annexed the Hystorie of Cariclea and Theagines with sentences of the philosophers,' London, 1567; and was dedicated to Sir Hugh Paulet [q. v.] of Hinton St. George, Somerset. There is a copy in the British Museum, lacking the title-page. Sandford's other translation of 1567 was 'The Manuell of Epictetus, translated out of Greeke into French and now into English,' London, 1567, 12mo, dedicated to Queen Elizabeth (British Museum). Two years later there followed 'Henrie Cornelius Agrippa, of the Vanitie and Uncertaintie of Artes and Sciences, englished by Ja. San., Gent.,' London, 1569 (by Henry Wykes, 4to); it was dedicated to the Duke of Norfolk; a few verses are included (British Museum). In 1573 there appeared 'The Garden of Pleasure, contayninge most pleasante tales, worthy deeds, and witty sayings of noble princes and learned philosophers moralized,' done out of Italian into English, London (by H. Bynneman), 1573, 8vo; this was dedicated to Robert Dudley, earl of Leicester. In an appendix are 'certaine Italian prouerbs and sentences done into English' (British Museum). The whole work was reissued as 'Houres of Recreation or Afterdinners, which may aptly be called the Garden of Pleasure . . . newly perused, corrected and enlarged,' London (by H. Bynneman), 1576, 12mo (British Museum). In the dedication to Sir Christopher Hatton, Sandford repeats some prognostications of disaster for 1588. An appendix collects 'certayne poems dedicated to the queen's most excellent majestye.' 'Mirror of Madnes, translated from the French, or a Paradoxe, maintayning madnes to be most excellent, done out of French into English by Ja. San. Gent.' London (Tho. Marshe, sm. 8vo), was also published in 1576. It resembles in design Erasmus's 'Praise of Folly' (Brydges, Censura, iii. 17). A few verses are included; copies are at Lambeth and in the Capell collection at Trinity College, Cambridge. Sandford was further responsible for 'The Revelation of S. Iohn, reueled as a paraphrase . . . writen in Latine (by James Brocard),' London (by Thomas Marshe), 1582; it was dedicated to Robert Dudley, earl of Leicester (British Museum). Some verses by Sandford are prefixed to George Turberville's 'Plaine Path to Perfect Vertue' (1568).
[Ritson's Bibliographia Poetica; Sandford's Works in Brit. Mus.; Hazlitt's Bibliographical Collections.]
SANDFORD, SAUNFORD, or SAMPFORD, JOHN de (d. 1294), archbishop of Dublin, was of illegitimate birth (Bliss, Cal. Papal Letters, p. 479), and is said to have been brother of Fulk de Sandford [q. v.], archbishop of Dublin (Ware, Commentary on Prelates of Ireland, Archbishops of Dublin, p. 6), and therefore to have been connected with the Bassets of Wycombe. On 16 Sept. 1271, a few months after his brother Fulk's death, he was appointed by Henry III escheator of Ireland (Cal. Doc. Ireland, 1252–84, p. 155). After the death of Henry he was, on 7 Dec. 1272, appointed with others to receive the oaths of fealty to Edward I (ib. p. 163), and on the same day his appointment as escheator was renewed (ib.) He was allowed his expenses (ib. p. 173), and on 22 Sept. was granted 40l. a year and two suitable robes for his maintenance and 40l. a year and two robes for expenses (ib. p. 176). In 1281 he acted as justice in eyre in Ulster (ib. p. 374). He was also engaged in judicial work in England.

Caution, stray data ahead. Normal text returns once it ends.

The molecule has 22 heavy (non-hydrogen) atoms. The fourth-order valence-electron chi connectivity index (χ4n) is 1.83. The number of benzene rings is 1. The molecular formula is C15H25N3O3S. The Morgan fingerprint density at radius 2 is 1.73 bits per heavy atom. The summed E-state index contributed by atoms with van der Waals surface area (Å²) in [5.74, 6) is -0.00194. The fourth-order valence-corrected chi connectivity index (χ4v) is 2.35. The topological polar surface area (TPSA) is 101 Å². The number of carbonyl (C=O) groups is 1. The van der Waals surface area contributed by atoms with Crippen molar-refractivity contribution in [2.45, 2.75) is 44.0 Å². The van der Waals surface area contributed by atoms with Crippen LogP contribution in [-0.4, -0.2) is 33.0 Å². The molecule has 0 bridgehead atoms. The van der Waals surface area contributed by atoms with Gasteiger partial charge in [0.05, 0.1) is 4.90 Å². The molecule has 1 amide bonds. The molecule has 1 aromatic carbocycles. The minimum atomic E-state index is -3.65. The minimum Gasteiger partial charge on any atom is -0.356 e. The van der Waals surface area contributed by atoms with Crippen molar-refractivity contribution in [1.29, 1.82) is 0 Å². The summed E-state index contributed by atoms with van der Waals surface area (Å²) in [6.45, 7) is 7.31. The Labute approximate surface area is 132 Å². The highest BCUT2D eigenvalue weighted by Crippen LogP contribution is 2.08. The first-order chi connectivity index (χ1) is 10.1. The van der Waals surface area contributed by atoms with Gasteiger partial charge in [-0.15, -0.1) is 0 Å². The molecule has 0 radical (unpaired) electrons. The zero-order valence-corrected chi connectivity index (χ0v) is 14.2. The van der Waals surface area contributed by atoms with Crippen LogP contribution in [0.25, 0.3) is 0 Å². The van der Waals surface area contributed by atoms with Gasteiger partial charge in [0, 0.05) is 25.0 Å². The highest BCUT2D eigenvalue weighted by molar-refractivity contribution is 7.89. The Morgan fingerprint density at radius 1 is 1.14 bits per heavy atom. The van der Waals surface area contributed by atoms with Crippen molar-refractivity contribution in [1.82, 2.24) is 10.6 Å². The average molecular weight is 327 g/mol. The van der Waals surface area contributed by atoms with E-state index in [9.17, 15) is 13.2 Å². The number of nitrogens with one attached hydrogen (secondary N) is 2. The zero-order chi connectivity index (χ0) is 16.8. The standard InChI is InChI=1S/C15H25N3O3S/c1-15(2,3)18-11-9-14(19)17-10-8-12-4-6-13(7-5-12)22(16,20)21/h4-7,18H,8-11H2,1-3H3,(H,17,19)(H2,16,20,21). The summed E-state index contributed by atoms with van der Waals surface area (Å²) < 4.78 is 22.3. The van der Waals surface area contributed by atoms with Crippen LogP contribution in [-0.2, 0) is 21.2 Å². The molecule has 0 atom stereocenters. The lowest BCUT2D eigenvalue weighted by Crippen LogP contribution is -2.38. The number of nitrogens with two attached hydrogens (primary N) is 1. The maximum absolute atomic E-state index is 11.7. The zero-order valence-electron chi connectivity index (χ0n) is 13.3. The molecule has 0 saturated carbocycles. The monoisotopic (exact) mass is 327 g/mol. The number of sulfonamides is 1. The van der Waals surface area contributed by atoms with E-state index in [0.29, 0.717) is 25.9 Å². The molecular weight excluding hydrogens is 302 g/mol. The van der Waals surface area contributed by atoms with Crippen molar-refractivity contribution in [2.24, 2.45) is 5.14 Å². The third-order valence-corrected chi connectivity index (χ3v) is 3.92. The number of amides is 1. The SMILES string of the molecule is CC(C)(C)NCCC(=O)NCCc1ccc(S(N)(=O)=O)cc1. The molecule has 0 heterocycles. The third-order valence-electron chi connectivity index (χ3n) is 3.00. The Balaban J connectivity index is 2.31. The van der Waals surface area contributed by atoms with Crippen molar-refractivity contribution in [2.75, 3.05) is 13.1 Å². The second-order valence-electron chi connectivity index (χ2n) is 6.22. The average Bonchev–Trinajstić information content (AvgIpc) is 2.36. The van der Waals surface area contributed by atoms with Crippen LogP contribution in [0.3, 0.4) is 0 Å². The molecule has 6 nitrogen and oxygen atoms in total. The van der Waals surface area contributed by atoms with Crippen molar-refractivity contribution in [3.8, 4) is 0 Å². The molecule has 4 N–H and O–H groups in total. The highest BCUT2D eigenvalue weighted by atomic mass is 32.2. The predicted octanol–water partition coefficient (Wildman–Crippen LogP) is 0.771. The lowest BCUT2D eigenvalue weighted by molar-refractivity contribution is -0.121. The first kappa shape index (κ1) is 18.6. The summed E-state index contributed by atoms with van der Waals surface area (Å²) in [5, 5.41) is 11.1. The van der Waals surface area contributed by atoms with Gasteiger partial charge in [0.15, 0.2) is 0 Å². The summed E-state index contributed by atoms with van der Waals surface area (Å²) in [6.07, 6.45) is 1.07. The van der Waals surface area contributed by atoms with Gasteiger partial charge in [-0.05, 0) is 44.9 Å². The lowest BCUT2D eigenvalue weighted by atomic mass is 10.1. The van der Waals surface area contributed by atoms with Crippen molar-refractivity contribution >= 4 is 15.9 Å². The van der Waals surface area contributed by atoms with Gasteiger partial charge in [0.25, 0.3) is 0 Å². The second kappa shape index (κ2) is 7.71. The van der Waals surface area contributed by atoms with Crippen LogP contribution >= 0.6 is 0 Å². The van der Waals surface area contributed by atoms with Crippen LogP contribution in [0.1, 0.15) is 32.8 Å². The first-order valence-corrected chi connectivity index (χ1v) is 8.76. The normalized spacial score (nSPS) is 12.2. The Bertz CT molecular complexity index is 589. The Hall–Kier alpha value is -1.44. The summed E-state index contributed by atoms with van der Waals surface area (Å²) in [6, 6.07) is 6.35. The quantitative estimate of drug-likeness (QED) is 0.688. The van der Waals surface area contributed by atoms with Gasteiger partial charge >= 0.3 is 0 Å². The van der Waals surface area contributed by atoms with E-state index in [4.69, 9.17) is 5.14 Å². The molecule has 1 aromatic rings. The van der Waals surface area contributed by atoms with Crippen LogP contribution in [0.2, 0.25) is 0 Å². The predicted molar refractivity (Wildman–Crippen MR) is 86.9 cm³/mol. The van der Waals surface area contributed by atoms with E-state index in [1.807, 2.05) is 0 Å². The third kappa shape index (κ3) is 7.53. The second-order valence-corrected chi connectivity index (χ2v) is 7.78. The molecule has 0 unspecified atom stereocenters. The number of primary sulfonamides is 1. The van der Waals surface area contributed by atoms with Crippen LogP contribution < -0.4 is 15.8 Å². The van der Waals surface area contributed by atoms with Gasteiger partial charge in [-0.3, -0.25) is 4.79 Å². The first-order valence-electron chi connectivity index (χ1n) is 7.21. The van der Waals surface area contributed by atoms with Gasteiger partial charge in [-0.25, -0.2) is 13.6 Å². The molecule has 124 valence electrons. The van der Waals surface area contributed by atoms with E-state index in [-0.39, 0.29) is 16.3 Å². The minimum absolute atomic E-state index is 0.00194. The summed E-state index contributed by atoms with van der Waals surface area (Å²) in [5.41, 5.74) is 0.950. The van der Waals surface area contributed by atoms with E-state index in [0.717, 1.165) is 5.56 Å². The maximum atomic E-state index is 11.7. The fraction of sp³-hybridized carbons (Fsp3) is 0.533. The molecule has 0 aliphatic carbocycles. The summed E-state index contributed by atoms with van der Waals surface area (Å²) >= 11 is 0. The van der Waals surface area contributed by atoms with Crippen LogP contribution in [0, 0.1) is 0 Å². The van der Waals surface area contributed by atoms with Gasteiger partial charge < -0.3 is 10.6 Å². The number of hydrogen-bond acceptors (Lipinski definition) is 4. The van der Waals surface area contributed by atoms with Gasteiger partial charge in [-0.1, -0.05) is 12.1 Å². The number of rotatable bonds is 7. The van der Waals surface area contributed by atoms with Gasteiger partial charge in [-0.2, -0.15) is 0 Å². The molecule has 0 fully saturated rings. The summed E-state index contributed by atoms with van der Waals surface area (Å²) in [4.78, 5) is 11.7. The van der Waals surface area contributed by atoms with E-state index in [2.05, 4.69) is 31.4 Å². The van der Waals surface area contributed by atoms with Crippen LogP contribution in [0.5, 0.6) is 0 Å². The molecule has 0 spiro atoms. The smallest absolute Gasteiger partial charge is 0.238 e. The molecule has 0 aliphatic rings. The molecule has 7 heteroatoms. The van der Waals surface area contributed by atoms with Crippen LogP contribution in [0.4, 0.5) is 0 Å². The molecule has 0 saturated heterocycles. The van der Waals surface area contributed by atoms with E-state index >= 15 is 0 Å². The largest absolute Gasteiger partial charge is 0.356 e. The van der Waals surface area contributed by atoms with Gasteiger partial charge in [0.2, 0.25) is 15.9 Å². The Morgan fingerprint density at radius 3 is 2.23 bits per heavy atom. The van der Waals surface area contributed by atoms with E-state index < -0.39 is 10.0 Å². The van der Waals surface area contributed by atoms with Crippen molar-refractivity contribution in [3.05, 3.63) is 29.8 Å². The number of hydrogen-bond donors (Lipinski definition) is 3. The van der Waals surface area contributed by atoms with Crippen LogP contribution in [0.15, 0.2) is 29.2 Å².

Sandford's political and judicial services were rewarded by numerous ecclesiastical preferments. During his brother's lifetime he acquired a prebend in St. Patrick's, Dublin. About 1269 he became treasurer of Ferns, about 1271 he obtained the living of Cavendish in Suffolk, and about 1274 that of Loughborough in Leicestershire. As his illegitimate birth stood in the way of his receiving canonical promotion, he obtained from Gregory X a dispensation allowing him to hold benefices of the value of 500l. and to be promoted to the episcopate. Thereupon he resigned his treasurership, and in 1275 vacated his prebend on being elevated to the deanery of St. Patrick's (Cal. Doc. Ireland, 1252–84, p. 212). In the same year he accepted the living of Youghal, retaining his other preferments (Bliss, Cal. Papal Letters, i. 479). He was only in subdeacon's orders (ib. i. 481). After the death of John of Darlington [q. v.], archbishop of Dublin, he was elected archbishop by the two chapters of St. Patrick's and Holy Trinity (now Christ Church). On 20 July 1284 Edward I gave the royal assent to his appointment (Cal. Doc. Ireland, 1252–84, p. 521), and the election was presented to Martin IV. Sandford and five canons of the Dublin cathedrals went to the papal curia to prosecute his claims. But the appointment was hotly opposed. The dispensation of Gregory X had been lost, and the only copy existing excited suspicion as not according to the forms of the Roman court. It looked as if, instead of getting the archbishopric, Sandford might lose what he had already. When Martin IV died, on 28 March 1285, at Perugia, the case was still unsettled. Honorius IV was chosen pope on 2 April, and Sandford was glad to